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FILE -- Tim Tebow talks to reporters following a practice session during a mandatory team mini-camp in Foxborough, Mass., June 11, 2013. (REUTERS/Brian Snyder) FILE -- Tim Tebow talks to reporters following a practice session during a mandatory team mini-camp in Foxborough, Mass., June 11, 2013. (REUTERS/Brian Snyder)  

Tim Tebow offered a job playing football in Denver

Tim Tebow, the one-time Denver Broncos wunderkind who is now an ESPN commentator, may end up back in the Mile High City, suited up and ready to throw a football.

Only not as a Denver Bronco.

Tebow has been offered a job as quarterback for the Denver Gold, a still-theoretical team of the newly christened A-11 pro football league, according to Denver Post columnist and ESPN regular Woody Paige.

The A11FL, as it’s called, already has six teams enrolled — in New Jersey, Chicago, LA, Tampa Bay, Dallas and San Francisco. The finalists for the remaining two franchises for its inaugural season are Detroit and Denver.

“We would love to have Tim Tebow join our league,” commissioner Scott McKibben told Paige, in an article in the Denver Post. “We have talked with his lawyer, and his agent, and we have made an offer.”

The offer includes a percentage of team ownership, Paige reported.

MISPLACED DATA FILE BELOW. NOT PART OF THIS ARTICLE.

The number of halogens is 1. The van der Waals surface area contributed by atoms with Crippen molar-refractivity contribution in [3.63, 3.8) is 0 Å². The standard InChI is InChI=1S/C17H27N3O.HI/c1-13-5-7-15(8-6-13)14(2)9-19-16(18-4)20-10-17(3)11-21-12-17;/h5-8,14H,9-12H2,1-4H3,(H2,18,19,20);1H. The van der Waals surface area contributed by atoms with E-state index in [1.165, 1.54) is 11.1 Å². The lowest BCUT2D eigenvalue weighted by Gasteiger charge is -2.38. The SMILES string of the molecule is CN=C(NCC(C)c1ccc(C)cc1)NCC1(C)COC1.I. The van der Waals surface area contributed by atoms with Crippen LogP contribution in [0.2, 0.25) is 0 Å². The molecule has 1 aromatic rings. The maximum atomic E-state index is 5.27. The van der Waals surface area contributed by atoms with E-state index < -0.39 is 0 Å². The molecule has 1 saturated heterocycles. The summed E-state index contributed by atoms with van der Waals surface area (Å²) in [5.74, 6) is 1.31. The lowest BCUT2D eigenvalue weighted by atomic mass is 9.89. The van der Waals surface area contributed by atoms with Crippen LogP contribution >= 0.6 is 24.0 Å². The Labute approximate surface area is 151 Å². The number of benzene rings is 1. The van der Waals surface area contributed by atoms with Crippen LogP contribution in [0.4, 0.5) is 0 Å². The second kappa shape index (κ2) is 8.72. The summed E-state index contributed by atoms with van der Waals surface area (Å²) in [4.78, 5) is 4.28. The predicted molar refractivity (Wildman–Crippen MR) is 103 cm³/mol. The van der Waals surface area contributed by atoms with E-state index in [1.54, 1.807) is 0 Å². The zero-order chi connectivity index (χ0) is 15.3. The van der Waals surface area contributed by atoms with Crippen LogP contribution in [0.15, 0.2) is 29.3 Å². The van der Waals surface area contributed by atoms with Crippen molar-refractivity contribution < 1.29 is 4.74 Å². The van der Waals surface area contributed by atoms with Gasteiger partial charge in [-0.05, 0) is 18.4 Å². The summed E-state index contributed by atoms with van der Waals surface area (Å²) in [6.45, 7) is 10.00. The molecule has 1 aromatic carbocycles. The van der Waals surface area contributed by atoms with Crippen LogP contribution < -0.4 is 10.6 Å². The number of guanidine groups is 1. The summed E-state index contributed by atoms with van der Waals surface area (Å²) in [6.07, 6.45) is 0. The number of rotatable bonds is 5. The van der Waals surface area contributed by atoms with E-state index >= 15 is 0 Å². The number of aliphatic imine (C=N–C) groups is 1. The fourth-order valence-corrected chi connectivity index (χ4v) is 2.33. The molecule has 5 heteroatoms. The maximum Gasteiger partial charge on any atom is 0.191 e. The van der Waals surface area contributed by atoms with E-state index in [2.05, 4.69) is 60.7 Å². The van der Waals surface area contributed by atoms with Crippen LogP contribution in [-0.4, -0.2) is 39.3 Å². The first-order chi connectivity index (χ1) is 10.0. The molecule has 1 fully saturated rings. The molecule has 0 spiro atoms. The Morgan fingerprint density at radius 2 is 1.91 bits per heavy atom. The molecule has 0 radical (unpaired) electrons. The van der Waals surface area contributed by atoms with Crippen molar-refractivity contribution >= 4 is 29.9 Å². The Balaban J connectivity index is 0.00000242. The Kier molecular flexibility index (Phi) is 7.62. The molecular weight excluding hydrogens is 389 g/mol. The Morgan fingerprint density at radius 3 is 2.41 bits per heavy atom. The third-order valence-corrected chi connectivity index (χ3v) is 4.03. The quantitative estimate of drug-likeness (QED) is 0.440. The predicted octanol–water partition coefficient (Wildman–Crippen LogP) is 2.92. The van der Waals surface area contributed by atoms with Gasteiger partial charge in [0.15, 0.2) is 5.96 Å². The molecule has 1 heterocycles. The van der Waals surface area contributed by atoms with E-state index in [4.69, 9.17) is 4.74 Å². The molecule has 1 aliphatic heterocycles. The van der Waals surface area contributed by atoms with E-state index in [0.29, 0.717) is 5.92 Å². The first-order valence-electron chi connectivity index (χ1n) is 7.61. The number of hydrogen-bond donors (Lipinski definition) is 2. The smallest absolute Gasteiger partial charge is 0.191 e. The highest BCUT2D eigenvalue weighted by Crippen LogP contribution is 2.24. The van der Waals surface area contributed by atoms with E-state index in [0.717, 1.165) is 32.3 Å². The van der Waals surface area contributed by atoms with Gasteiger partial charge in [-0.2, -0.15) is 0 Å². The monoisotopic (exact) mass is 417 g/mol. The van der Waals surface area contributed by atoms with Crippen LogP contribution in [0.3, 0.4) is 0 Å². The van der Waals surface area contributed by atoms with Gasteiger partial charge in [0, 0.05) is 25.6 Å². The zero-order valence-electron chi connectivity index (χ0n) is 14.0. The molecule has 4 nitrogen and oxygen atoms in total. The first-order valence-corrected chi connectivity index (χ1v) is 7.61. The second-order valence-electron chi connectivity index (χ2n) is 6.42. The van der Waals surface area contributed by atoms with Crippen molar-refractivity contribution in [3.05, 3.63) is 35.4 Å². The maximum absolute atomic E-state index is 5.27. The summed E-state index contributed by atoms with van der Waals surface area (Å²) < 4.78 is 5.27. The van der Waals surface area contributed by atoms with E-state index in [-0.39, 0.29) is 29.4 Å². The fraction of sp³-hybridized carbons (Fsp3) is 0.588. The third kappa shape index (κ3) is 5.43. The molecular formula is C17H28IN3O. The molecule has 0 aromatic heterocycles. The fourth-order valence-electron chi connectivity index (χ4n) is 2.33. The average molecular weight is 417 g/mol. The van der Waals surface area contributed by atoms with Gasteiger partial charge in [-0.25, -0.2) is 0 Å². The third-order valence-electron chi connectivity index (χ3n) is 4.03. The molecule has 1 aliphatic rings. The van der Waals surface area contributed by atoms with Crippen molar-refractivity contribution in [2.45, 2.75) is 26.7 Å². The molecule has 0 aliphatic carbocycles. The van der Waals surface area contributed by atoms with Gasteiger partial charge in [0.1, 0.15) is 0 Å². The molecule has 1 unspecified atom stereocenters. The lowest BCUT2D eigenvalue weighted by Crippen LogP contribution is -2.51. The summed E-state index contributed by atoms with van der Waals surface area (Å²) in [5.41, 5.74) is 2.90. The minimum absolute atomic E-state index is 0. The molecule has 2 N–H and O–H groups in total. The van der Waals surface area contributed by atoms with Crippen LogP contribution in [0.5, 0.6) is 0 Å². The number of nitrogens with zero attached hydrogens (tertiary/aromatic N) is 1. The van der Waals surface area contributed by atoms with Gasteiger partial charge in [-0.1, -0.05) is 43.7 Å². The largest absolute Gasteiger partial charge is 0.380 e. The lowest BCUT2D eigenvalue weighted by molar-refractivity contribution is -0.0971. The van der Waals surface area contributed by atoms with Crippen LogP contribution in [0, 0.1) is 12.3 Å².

The upstart A11FL league joins a long list of often ignominious predecessors, including the short-lived XFL, which lured viewers with WWF-style shenanigans like sending a cameraman into the cheerleader’s locker room during breaks. The XFL was also panned for the poor quality of play on the field and it was disbanded after its debut season.

Most recently, Denver had a team in the Arena League, the Colorado Crush, which was owned by Broncos general manager John Elway.

McKibben told Paige the new league would learn from the past and not try to compete with the NFL.

“We’re not making mistakes other leagues did. We always will be a spring league,” he said. “We’re an aspiration league. There are hundreds of quality players who aspire to play in the NFL, and we’ll provide them with a chance to prove themselves. We’ll be playing in major population and media markets in NFL stadiums, and we have the No. 1 sports network partner in ESPN.”

Although he’s signed with the network, Tebow can bow out of his contract if he wants to play ball. He had an up and down two seasons with the Broncos that were often more notable — and controversial — for his knee-bending prayers than his athleticism. He was traded in 2011 to the New York Jets, but was released last April. He retains a large fan base in Colorado.

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